The Wallace Collection

The Wallace Collection, A Family Collection, A National Museum, An International Treasure House
Snuff box
  • Snuff box
  • Louis-Philippe Demay (active between: 1758-1772) , Goldsmith
  • After François Boucher (1703 - 1770), scenes
  • Paris, France
  • 1764 - 1765
  • Gold and enamel, chiselled, chased and engraved
  • Object size: 3.9 x 8.9 x 6.3 cm
    Weight: 203.8 g
  • Maker's mark: Defaced partly
    Maker's mark: Includes 'L', 'P' and 'D' between them below, and bushy-top tree Parisian type
    Warden's mark: 'A' of the Maison Commune 1764-5
    Charge mark: Two bay leaf branches, for sous-fermier Jean-Jacques Prévost (1762-68)
    Discharge mark: A head of a dog, for Jean-Jacques Prévost (1762-68)
    Discharge mark: A head of a boar, for Julien Alaterre (1768-75)
    Inscription: 'D69', '84. 0. 0. / 5' Scratched
    Small guarantee mark: square with shells for 1838 to 1847
    Stamp: '325'
    Small guarantee mark: Eagle's head in profile, for 1838 to 1847
    Mark: Illegible
    Label: Exhibition catalogue entry
  • G39
  • Boudoir Cabinet
Images & Media
Further Reading
  • This oval gold snuffbox has been enamelled “en plein” (enamel applied directly onto the snuffbox) in translucent blue enamel within borders of gold chased with leaves, scrolls and foliage. There are six oval reserves each conjoined by concentric circles linked by laurel swags. The reserves along the walls depict putti, that on the cover depicts a lady playing with a putti, and on the base a lady with a dove. The interior of the box is gold.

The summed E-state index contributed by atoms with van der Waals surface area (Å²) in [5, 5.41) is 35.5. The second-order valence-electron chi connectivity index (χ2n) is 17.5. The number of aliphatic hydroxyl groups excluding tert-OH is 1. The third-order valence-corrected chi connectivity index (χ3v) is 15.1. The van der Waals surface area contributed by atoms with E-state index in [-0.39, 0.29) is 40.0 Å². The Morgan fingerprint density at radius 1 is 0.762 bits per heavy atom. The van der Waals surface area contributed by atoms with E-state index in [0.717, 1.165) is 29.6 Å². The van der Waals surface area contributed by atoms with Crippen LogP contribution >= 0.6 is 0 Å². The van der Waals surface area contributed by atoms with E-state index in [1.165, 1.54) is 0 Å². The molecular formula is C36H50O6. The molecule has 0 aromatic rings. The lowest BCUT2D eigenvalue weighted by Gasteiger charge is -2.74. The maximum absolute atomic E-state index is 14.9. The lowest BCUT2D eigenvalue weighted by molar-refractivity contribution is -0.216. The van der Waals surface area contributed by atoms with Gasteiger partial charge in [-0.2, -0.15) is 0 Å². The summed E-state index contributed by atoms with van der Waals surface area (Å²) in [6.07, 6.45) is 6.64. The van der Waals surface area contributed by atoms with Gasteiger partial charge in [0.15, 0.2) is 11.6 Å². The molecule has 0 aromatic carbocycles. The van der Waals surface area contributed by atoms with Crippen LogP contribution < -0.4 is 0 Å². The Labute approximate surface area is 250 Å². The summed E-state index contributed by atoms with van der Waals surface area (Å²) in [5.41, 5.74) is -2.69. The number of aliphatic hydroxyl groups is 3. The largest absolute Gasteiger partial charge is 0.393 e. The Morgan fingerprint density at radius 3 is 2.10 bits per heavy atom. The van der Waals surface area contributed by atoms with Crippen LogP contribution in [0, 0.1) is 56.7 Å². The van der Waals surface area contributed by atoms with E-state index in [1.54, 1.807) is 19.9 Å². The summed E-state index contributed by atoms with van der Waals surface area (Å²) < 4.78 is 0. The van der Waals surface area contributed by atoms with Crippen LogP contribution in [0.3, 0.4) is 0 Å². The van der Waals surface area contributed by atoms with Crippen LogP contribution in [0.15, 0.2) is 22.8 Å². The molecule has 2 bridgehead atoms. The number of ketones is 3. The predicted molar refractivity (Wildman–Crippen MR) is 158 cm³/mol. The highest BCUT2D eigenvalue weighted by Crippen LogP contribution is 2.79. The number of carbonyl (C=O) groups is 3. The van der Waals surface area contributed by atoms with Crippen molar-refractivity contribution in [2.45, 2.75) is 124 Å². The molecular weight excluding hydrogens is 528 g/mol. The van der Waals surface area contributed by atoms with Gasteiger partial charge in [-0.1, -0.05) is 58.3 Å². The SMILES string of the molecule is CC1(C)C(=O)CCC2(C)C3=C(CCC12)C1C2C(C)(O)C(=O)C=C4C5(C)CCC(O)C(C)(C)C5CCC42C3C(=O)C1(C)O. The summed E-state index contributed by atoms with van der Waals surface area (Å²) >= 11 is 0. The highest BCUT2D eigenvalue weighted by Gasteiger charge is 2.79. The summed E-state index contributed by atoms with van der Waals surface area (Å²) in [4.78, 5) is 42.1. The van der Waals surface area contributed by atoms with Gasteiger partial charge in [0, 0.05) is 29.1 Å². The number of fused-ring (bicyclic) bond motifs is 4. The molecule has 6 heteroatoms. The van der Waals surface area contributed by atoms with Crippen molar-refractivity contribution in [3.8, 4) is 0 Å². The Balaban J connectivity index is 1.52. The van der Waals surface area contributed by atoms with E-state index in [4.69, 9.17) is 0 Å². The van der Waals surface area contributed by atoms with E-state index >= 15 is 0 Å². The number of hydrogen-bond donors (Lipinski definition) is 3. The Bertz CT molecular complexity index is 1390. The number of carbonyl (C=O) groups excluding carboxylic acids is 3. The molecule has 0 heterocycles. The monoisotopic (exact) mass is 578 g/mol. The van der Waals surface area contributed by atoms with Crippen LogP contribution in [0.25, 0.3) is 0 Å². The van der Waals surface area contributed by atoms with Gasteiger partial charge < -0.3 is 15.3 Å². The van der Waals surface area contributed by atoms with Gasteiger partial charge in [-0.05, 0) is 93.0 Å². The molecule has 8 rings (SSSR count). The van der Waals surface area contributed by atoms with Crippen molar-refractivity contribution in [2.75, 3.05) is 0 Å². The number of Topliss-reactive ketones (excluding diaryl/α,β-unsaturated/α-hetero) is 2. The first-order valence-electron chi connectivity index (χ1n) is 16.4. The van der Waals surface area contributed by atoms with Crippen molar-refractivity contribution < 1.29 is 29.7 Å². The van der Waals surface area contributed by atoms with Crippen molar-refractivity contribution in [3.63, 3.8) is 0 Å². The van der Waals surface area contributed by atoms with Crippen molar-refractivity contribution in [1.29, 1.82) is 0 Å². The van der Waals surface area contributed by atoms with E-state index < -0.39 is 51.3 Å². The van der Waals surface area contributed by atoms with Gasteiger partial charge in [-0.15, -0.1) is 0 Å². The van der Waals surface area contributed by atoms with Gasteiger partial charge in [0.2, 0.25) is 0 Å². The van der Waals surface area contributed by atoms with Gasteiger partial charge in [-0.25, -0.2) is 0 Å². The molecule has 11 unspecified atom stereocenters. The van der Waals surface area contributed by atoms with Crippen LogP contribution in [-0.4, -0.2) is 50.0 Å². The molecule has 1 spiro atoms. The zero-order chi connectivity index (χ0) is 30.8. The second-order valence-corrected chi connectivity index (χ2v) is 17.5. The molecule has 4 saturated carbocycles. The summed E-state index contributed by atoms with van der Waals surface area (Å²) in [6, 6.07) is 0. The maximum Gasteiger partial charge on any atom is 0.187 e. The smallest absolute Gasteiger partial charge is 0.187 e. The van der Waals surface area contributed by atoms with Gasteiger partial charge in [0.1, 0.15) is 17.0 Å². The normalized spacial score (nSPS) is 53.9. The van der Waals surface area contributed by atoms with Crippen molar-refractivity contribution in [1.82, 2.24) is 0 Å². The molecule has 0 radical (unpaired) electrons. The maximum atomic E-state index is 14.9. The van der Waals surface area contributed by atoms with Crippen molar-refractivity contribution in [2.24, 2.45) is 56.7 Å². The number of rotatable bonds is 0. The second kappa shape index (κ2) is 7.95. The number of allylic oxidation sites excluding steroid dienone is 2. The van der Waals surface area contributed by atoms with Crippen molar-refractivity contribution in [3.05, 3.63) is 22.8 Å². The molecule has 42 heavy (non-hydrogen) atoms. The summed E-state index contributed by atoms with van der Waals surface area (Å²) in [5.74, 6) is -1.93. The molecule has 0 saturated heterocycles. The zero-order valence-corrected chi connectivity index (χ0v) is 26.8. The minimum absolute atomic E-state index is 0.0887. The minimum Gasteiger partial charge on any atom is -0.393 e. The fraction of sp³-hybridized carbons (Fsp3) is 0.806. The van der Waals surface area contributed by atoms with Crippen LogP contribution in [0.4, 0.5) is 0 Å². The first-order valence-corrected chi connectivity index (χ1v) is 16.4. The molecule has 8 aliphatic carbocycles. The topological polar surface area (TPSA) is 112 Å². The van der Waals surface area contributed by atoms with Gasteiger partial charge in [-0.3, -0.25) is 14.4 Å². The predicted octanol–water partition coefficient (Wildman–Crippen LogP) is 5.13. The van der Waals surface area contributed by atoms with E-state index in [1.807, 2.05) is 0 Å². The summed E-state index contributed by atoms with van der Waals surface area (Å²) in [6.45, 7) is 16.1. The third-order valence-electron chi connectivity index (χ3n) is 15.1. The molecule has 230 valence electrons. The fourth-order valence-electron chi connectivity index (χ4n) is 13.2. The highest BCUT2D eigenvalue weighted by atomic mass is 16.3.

The reserves on the walls derive from prints after Boucher; the front and back are taken from “La Terre” (front) and “L'air” (back) both engraved by Jean Daullé. On the left is “La musique” after an engraving by L.-F. de la Rue.
    The source for the reserve on the cover and base are after paintings by Boucher owned by Madame de Pompadour. On the cover is “Amour desarmé”, and the base is taken from “La toilette de Vénus” which was painted by Boucher for the bathroom at the château of Bellevue in 1751. Both paintings were later owned by her brother the marquis de Marigny who probably inherited them on her death in 1764. As both paintings are in the same orientation as the originals, this would suggest that the enameller had seen the original paintings.

    Snuffboxes played an important role in fashion and self-promotion, in diplomacy and, in the 19th century, in collecting. Often they were used as a currently for their monetary values and the status they could embody. Their practical purpose was often secondary – they were highly valued as art objects in their own right. Gold boxes were a barometer of the taste of the time and exemplify the skills of not only goldsmiths, but also enamellers, lapidaries and miniature painters.